What do you see when you see the name “therapists”? Well, depending on the context, you may see the profession “Therapists” or you may see the more dangerous and derogatory “TheRapists”. This is one of the things you need to think about when choosing a web identity such as a Twitter name.
Too often we get caught up in the excitement of a new name discovery or something we think is cute without considering the long term ramifications. We will hold a personal example until last, but lets next consider a friend of mine who came up with a great social media identity – Social Sass. But wait, when we put those words together as a domain name or Twitter ID, that great title can quickly become “SocialsAss”. Most likely not what the selector had in mind.
In addition to the odd double meanings of names, you also need to beware of names that are either hard to spell or confusing. This applies to plurals, multiple words that repeat letters, and the odd spelling form. Think about this – if your Twitter name is read on a radio program or podcast, would people be able to find it without doing a search or having it spelled out for them? The word “skool” may seem cooler to you that “school”, but how many prospects are you going to lose because they can’t find you.
And if your name is Tess, and your run a school, how many people would be able to find “TesssSkool” or even “TesssSchool”? How many “S”s are in that? And remember you can’t put in the apostrophe, so what are you going to do? Even if you don’t make it possesive, you get “tessschool”. Again, how many people would put in the correct number of “S”s?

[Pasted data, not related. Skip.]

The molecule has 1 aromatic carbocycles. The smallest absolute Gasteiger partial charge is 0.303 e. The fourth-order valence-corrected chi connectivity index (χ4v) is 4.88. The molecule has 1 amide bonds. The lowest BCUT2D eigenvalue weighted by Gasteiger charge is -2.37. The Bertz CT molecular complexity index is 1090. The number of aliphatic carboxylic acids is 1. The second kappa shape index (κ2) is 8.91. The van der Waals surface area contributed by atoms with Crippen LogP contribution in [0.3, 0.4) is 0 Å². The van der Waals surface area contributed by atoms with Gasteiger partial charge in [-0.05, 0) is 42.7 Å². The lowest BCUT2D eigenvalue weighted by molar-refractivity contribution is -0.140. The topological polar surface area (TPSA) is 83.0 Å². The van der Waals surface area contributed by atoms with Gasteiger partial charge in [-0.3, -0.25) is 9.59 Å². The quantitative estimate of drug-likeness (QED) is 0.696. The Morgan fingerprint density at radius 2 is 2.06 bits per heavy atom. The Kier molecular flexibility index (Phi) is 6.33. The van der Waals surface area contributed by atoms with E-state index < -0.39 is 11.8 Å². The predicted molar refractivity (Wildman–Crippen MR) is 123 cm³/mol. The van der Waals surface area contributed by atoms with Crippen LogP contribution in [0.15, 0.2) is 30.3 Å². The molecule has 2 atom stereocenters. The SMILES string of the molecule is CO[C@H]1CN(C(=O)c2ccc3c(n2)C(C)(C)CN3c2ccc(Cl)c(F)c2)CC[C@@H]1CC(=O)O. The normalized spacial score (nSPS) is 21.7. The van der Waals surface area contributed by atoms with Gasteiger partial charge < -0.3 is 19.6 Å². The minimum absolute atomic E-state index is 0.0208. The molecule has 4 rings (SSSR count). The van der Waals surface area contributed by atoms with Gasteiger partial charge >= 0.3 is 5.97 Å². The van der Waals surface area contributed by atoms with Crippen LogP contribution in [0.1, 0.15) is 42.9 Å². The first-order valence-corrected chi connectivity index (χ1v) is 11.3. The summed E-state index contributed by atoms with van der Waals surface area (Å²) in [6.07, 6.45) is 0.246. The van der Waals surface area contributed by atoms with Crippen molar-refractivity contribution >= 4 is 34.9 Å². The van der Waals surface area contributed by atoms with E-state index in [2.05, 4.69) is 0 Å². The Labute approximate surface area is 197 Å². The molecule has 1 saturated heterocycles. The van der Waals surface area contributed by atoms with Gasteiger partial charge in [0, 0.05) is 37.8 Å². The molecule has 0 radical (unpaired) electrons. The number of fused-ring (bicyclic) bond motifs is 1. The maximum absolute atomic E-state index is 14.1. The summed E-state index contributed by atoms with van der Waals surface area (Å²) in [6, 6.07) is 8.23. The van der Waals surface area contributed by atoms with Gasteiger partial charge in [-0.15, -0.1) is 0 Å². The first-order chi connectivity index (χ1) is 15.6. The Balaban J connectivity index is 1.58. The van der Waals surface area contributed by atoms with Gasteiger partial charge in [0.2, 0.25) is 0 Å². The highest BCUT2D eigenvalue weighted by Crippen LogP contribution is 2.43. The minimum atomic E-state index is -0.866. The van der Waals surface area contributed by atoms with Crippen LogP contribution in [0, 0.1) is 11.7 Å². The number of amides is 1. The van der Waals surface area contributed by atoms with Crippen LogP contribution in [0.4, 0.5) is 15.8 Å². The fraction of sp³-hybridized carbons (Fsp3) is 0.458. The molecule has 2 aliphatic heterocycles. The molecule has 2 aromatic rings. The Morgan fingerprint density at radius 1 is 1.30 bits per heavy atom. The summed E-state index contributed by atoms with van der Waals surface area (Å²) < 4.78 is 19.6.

On a mechanical note, beware of easily lost characters. The underscore for exacmpe, “_”, can easily be lost on forms with underlines. And not just lost in print, but lost on devices. What that means is beware of any character that is hard to enter on a cellphone’s keyboard. The more mobile platforms become a part of everyday life, the more we need to be aware of how hard it can be to enter special characters on those devices.
Finally, lets just look at my own example. Palmettobug. That was my business name. I was enamored of it. Little did I know that lots of people, especially women find the reference to bugs “icky”. So, after having that brought to my attention, and then having to come to grips with it, I am rebranding myself – as myself.
So, choose your name carefully. And for more on this subject, check out my colleague Cheryl Smithem’s post on the rest of this subject. Her post, Social Media Names, speaks to the heart of branding and is the partner post to this post.